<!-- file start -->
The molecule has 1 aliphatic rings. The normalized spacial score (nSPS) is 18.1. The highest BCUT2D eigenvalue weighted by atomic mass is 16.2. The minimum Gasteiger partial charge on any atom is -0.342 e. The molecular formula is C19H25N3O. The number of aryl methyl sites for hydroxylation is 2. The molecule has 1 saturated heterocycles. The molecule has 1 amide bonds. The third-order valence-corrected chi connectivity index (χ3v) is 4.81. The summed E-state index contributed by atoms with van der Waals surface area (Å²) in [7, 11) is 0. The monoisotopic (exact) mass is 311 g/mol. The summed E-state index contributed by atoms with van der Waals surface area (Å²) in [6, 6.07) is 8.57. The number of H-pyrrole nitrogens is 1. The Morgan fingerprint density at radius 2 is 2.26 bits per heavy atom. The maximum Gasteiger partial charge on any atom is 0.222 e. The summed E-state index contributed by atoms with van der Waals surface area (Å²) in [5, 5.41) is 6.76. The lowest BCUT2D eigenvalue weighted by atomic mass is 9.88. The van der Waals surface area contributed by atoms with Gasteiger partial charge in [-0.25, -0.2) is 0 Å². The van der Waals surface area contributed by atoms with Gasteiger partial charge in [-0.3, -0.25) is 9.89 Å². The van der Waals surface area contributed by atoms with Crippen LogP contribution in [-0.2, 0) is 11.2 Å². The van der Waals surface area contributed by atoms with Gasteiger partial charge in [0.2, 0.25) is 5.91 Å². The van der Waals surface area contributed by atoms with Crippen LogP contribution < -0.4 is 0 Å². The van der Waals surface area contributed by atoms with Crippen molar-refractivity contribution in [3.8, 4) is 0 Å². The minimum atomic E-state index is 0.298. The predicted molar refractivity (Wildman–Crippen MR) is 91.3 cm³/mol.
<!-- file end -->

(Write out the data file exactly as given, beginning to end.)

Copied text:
The molecule has 1 aliphatic rings. The normalized spacial score (nSPS) is 18.1. The highest BCUT2D eigenvalue weighted by atomic mass is 16.2. The minimum Gasteiger partial charge on any atom is -0.342 e. The molecular formula is C19H25N3O. The number of aryl methyl sites for hydroxylation is 2. The molecule has 1 saturated heterocycles. The molecule has 1 amide bonds. The third-order valence-corrected chi connectivity index (χ3v) is 4.81. The summed E-state index contributed by atoms with van der Waals surface area (Å²) in [7, 11) is 0. The monoisotopic (exact) mass is 311 g/mol. The summed E-state index contributed by atoms with van der Waals surface area (Å²) in [6, 6.07) is 8.57. The number of H-pyrrole nitrogens is 1. The Morgan fingerprint density at radius 2 is 2.26 bits per heavy atom. The maximum Gasteiger partial charge on any atom is 0.222 e. The summed E-state index contributed by atoms with van der Waals surface area (Å²) in [5, 5.41) is 6.76. The lowest BCUT2D eigenvalue weighted by atomic mass is 9.88. The van der Waals surface area contributed by atoms with Gasteiger partial charge in [-0.25, -0.2) is 0 Å². The van der Waals surface area contributed by atoms with Gasteiger partial charge in [-0.3, -0.25) is 9.89 Å². The van der Waals surface area contributed by atoms with Crippen LogP contribution in [-0.2, 0) is 11.2 Å². The van der Waals surface area contributed by atoms with Gasteiger partial charge in [0.2, 0.25) is 5.91 Å². The van der Waals surface area contributed by atoms with Crippen LogP contribution < -0.4 is 0 Å². The van der Waals surface area contributed by atoms with Crippen molar-refractivity contribution in [3.8, 4) is 0 Å². The minimum atomic E-state index is 0.298. The predicted molar refractivity (Wildman–Crippen MR) is 91.3 cm³/mol.